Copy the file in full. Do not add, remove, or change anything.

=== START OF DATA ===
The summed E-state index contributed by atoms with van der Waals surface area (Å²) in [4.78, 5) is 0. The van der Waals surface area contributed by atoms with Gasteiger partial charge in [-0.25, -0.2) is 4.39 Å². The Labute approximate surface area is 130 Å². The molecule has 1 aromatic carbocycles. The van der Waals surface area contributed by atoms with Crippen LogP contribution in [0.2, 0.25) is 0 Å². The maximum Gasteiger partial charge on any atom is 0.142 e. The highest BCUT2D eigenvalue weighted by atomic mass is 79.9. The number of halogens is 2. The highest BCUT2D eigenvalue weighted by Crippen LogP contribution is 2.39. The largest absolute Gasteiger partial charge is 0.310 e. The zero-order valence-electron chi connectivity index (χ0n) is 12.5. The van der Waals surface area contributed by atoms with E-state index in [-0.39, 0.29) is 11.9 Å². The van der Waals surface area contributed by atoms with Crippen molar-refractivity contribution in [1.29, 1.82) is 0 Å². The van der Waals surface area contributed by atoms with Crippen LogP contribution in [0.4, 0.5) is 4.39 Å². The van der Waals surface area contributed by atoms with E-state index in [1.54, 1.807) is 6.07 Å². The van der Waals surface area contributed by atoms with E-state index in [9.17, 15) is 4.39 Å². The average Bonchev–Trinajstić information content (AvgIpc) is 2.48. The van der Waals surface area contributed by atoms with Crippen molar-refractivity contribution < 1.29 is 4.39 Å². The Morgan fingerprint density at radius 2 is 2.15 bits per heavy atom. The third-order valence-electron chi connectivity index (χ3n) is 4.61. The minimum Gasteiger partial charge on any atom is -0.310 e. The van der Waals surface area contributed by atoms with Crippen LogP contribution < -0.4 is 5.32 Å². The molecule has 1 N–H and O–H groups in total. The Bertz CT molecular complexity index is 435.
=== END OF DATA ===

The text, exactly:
The summed E-state index contributed by atoms with van der Waals surface area (Å²) in [4.78, 5) is 0. The van der Waals surface area contributed by atoms with Gasteiger partial charge in [-0.25, -0.2) is 4.39 Å². The Labute approximate surface area is 130 Å². The molecule has 1 aromatic carbocycles. The van der Waals surface area contributed by atoms with Crippen LogP contribution in [0.2, 0.25) is 0 Å². The maximum Gasteiger partial charge on any atom is 0.142 e. The highest BCUT2D eigenvalue weighted by atomic mass is 79.9. The number of halogens is 2. The highest BCUT2D eigenvalue weighted by Crippen LogP contribution is 2.39. The largest absolute Gasteiger partial charge is 0.310 e. The zero-order valence-electron chi connectivity index (χ0n) is 12.5. The van der Waals surface area contributed by atoms with E-state index in [-0.39, 0.29) is 11.9 Å². The van der Waals surface area contributed by atoms with Crippen molar-refractivity contribution in [1.29, 1.82) is 0 Å². The van der Waals surface area contributed by atoms with Crippen LogP contribution in [0.4, 0.5) is 4.39 Å². The van der Waals surface area contributed by atoms with E-state index in [1.54, 1.807) is 6.07 Å². The van der Waals surface area contributed by atoms with E-state index in [9.17, 15) is 4.39 Å². The average Bonchev–Trinajstić information content (AvgIpc) is 2.48. The van der Waals surface area contributed by atoms with Crippen molar-refractivity contribution < 1.29 is 4.39 Å². The Morgan fingerprint density at radius 2 is 2.15 bits per heavy atom. The third-order valence-electron chi connectivity index (χ3n) is 4.61. The minimum Gasteiger partial charge on any atom is -0.310 e. The van der Waals surface area contributed by atoms with Crippen LogP contribution < -0.4 is 5.32 Å². The molecule has 1 N–H and O–H groups in total. The Bertz CT molecular complexity index is 435.